Hubert Massey fresco in Cobo Center nears completion
It sounds totally counter-intuitive. You paint onto wet plaster?
But that, of course, is how frescoes have been crafted from Leonardo da Vinci to Diego Rivera. Hubert Massey’s Cobo Center mural, “Detroit: Crossroad of Innovation,” is no exception, hewing to the ancient, time-consuming technique.
“I actually love the process,” said Massey, beaming. “Frescoes last for thousands of years. They say 60 years after it’s painted, a fresco is 60 years richer in color.”
He peers up at the black-and-white drawing 30 feet tall and 30 feet wide before suggesting that his assistant “fog it up a little” by spraying moisture on the plaster where the 60-year-old Detroiter will paint shortly.
“The wall,” said Massey, who started life as a commercial sign painter, “is really drinking today.”
You’re probably familiar with the artist’s work, whether you realize it or not. Among many other local projects, Massey designed the colorful mosaic on the Bagley-Mexicantown pedestrian bridge, as well as the one on the College for Creative Studies parking structure at Frederick and Brush.
The black-and-white rendering now being painted in Cobo looms on a wall just outside the Grand Riverview Ballroom, and it is a visual explosion of perspective and movement.
The “Spirit of Detroit” rises at right, magically towering over the Ambassador Bridge. A Native American woman points the way to Canada for escaping slaves. Centered at bottom, a woman in dreadlocks spreads her arms wide to join hands with city and suburbs.
As of last week, Massey — who works from 7 a.m. to sunset, unless Cobo’s got a convention — had painted the upper left-hand corner, a fragment of sky with clouds that almost seem to fly off the wall.
But he’s still got four-fifths to go before finishing, he predicts, by early June. Here’s what that will entail, day in and day out:
Massey’s superimposed a grid of thin straight lines, and paints in methodical progression, square by square. But before he can pick up his brush, he’ll trace each square’s design on tracing paper, and perforate the lines he’s just drawn with tiny holes.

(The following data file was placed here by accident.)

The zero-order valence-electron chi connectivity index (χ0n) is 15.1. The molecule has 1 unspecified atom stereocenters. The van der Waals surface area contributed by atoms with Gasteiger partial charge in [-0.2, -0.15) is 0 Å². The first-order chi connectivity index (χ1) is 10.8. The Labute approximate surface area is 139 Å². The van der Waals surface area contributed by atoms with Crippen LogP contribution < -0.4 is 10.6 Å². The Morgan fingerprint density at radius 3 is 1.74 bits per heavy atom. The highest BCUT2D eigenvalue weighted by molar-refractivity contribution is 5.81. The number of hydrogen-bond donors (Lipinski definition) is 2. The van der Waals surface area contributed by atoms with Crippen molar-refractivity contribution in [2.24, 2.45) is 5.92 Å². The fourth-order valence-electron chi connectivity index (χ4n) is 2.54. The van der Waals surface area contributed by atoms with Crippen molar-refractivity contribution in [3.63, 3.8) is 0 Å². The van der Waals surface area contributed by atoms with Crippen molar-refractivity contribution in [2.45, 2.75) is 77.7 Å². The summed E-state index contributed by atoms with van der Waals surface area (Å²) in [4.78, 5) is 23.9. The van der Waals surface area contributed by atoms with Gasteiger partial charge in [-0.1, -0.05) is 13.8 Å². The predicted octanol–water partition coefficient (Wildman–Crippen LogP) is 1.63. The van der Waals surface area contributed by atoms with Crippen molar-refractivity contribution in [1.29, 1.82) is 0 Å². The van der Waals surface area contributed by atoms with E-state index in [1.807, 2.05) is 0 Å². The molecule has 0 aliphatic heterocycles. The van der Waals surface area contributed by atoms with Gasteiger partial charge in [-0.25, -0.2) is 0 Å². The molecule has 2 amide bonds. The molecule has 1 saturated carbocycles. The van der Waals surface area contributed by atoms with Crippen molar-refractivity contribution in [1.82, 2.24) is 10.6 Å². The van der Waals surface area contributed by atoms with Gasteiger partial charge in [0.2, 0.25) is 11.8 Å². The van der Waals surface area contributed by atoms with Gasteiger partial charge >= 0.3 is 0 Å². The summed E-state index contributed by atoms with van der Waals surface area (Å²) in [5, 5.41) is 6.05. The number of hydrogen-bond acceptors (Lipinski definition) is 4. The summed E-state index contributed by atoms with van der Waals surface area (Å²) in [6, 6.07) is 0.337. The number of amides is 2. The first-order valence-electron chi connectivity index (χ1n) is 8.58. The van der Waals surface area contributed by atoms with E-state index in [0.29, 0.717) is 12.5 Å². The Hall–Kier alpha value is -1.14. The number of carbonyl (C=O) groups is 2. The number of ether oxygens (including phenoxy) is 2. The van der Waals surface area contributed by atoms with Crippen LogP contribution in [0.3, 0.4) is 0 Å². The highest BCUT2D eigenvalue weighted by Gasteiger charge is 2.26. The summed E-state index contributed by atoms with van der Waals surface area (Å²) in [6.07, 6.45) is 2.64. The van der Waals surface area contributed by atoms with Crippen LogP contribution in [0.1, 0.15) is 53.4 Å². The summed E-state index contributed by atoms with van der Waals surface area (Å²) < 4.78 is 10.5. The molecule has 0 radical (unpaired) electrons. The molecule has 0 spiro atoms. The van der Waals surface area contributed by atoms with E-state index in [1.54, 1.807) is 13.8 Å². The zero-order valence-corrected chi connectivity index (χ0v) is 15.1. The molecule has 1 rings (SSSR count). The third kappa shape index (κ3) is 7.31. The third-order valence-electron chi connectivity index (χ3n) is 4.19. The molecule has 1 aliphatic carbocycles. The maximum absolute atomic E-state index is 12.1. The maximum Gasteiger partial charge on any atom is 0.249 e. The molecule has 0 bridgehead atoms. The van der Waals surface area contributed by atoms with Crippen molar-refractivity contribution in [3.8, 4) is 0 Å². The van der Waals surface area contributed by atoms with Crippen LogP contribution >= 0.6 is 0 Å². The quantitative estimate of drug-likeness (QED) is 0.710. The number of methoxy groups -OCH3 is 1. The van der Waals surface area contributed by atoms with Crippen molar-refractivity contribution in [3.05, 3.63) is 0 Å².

“A long time ago they used pins on sticks,” Massey said, “but now they make them using electricity.”
Next, his assistants will apply two wet coats onto the square in question — the first of brownish plaster, and then lime mixed with marble dust on top of that.
Inevitably, of course, this obscures the drawing on the wall.
That’s when the tracing paper gets tacked back over its square, and Massey gently rubs a small bag full of charcoal dust over the perforations, recreating the lines obscured by the plaster.
He then paints black outlines and all necessary shading.
“Once I’ve got the depth and tonality I want in the shading,” Massey said, “then I paint over that with color.”
Any giant fresco based in this city inevitably invites comparison to Diego Rivera’s monumental “Detroit Industry” at the Detroit Institute of Arts.
This is particularly the case with an artist like Massey, who trained in the 1970s with Lucienne Bloch and Stephen Dimitroff, who’d both apprenticed with Rivera.
In comparing their respective styles to Rivera’s, Massey called the Mexican giant’s technique “a little more linear and flatter than mine. That’s his style and the way he did things.”